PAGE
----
The vicious circle of Edward Snowden
(Valdai Dicussion Club – July 16, 2013 – Fyodor Lukyanov) “There is a wealth of choice, but no other alternative.” This tag line was extremely popular in the early 1990s, although no one is likely now to remember what the Alternativa research and production association produced. But it was a good line, and Edward Snowden could have used it to open his meeting with human rights champions, during which he announced his intention to ask for temporary political asylum in Russia.
There are many explanations for his failure to get to Latin America, including the risks involved. But the bottom line is that Russia has turned out to be the only country where the National Security Agency (NSA) whistleblower can settle down for a while and feel safe.
What has become of the world if there are no other alternatives? This is quite another matter. The point at issue is that this situation has cast a new light on and has become a major element of US-Russian relations. After Snowden requested asylum in Russia, the two presidents decided to discuss the situation.
Extradite or grant asylum?
The atmosphere of US-Russian relations has been complex and erratic, but crises are nothing new. The strange part is that this time neither side is seeking to fuel a conflict. Snowden landed in Russia out of the proverbial blue, creating a situation without a clear way out.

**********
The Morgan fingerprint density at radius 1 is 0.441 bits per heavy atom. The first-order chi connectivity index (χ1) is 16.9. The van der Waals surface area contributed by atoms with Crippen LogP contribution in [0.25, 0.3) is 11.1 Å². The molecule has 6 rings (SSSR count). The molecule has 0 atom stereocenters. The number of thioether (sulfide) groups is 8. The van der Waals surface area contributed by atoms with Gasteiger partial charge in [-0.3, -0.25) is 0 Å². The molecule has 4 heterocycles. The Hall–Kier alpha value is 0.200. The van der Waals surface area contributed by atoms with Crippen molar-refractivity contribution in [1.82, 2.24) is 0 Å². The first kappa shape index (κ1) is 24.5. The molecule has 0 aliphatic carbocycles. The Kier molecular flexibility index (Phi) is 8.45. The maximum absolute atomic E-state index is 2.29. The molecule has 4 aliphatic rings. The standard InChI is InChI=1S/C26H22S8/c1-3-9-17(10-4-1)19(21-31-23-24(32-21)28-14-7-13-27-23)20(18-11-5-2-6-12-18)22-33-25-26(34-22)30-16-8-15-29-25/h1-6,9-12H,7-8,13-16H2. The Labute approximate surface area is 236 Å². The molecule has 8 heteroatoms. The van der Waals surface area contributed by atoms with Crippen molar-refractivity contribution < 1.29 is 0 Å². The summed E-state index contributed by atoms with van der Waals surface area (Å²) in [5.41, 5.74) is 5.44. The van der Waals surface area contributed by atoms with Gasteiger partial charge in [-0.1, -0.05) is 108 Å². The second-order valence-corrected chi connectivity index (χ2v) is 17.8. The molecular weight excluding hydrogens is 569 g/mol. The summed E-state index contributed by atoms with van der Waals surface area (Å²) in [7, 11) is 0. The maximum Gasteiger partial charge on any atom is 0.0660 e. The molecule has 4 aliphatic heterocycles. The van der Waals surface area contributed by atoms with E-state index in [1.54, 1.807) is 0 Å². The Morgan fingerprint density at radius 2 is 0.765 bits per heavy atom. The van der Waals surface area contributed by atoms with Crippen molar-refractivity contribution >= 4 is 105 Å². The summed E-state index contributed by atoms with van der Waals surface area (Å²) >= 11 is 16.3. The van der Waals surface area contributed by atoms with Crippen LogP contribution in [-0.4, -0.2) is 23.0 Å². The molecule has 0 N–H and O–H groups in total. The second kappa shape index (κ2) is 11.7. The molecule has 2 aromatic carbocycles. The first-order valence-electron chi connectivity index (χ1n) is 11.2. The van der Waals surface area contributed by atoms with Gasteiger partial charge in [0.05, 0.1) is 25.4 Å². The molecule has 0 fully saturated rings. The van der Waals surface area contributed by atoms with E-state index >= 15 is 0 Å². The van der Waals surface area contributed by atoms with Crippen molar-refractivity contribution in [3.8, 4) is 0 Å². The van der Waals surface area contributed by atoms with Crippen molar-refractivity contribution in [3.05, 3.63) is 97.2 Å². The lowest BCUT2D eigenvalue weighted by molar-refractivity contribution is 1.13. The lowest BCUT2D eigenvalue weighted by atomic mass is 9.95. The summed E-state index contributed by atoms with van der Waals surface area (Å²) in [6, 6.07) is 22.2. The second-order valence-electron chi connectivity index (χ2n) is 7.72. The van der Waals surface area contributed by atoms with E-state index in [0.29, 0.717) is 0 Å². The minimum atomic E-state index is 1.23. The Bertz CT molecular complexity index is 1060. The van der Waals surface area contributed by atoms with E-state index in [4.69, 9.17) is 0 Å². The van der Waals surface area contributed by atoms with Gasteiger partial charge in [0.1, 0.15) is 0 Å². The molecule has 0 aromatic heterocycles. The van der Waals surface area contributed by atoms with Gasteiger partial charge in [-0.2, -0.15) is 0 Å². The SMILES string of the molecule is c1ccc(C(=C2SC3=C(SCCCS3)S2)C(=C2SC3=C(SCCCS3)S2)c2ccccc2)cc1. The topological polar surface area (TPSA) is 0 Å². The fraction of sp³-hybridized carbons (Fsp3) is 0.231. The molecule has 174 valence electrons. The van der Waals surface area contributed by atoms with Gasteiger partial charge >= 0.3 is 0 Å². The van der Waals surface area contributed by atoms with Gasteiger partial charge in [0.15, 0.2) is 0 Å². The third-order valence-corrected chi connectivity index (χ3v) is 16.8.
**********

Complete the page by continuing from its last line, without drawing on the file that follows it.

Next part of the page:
The Russian authorities obviously never intended to extradite him to the United States. Opinions may differ, but Snowden did take a socially important step toward a common good as he understands it, and his extradition to a country where he may be punished severely for what he did would greatly undermine Russia’s prestige around the world.
Furthermore, if we imagine the inverse situation, with a Russian analogue of Snowden landing in a similar situation in the United States, asking for his extradition would be out of the question.
Russia would prefer the NSA whistleblower to remain a transit passenger on his way to a third country, especially since several governments have announced, even if not very enthusiastically, that they could grant him asylum. But Washington has taken a step that has deadlocked the situation.
Washington canceled Snowden’s passport while he was in Russia, which has created a bureaucratic problem because he now has no travel documents.